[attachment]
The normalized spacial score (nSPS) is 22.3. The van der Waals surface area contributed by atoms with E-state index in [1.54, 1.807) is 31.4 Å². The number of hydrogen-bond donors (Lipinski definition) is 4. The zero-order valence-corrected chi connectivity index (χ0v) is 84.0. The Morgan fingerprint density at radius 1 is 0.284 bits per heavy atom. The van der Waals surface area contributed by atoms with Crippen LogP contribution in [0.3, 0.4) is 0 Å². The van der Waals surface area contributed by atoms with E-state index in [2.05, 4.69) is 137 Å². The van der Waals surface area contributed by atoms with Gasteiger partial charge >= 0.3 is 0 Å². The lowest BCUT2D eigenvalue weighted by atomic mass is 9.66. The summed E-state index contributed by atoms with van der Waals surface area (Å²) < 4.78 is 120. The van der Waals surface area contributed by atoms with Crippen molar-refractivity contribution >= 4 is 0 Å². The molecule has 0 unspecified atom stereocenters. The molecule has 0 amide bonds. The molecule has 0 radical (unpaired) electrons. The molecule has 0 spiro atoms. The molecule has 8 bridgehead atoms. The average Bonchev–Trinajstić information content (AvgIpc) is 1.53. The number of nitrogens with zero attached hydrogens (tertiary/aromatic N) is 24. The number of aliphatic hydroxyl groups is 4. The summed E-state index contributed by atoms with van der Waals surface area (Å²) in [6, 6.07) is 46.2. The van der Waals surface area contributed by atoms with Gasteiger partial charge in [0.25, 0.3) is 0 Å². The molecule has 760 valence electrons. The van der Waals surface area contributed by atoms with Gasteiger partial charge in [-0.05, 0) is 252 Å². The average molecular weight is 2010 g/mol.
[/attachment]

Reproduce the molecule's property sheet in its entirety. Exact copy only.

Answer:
The normalized spacial score (nSPS) is 22.3. The van der Waals surface area contributed by atoms with E-state index in [1.54, 1.807) is 31.4 Å². The number of hydrogen-bond donors (Lipinski definition) is 4. The zero-order valence-corrected chi connectivity index (χ0v) is 84.0. The Morgan fingerprint density at radius 1 is 0.284 bits per heavy atom. The van der Waals surface area contributed by atoms with Crippen LogP contribution in [0.3, 0.4) is 0 Å². The van der Waals surface area contributed by atoms with E-state index in [2.05, 4.69) is 137 Å². The van der Waals surface area contributed by atoms with Gasteiger partial charge >= 0.3 is 0 Å². The lowest BCUT2D eigenvalue weighted by atomic mass is 9.66. The summed E-state index contributed by atoms with van der Waals surface area (Å²) < 4.78 is 120. The van der Waals surface area contributed by atoms with Crippen molar-refractivity contribution >= 4 is 0 Å². The molecule has 0 unspecified atom stereocenters. The molecule has 0 amide bonds. The molecule has 0 radical (unpaired) electrons. The molecule has 0 spiro atoms. The molecule has 8 bridgehead atoms. The average Bonchev–Trinajstić information content (AvgIpc) is 1.53. The number of nitrogens with zero attached hydrogens (tertiary/aromatic N) is 24. The number of aliphatic hydroxyl groups is 4. The summed E-state index contributed by atoms with van der Waals surface area (Å²) in [6, 6.07) is 46.2. The van der Waals surface area contributed by atoms with Gasteiger partial charge in [0.25, 0.3) is 0 Å². The molecule has 760 valence electrons. The van der Waals surface area contributed by atoms with Gasteiger partial charge in [-0.05, 0) is 252 Å². The average molecular weight is 2010 g/mol.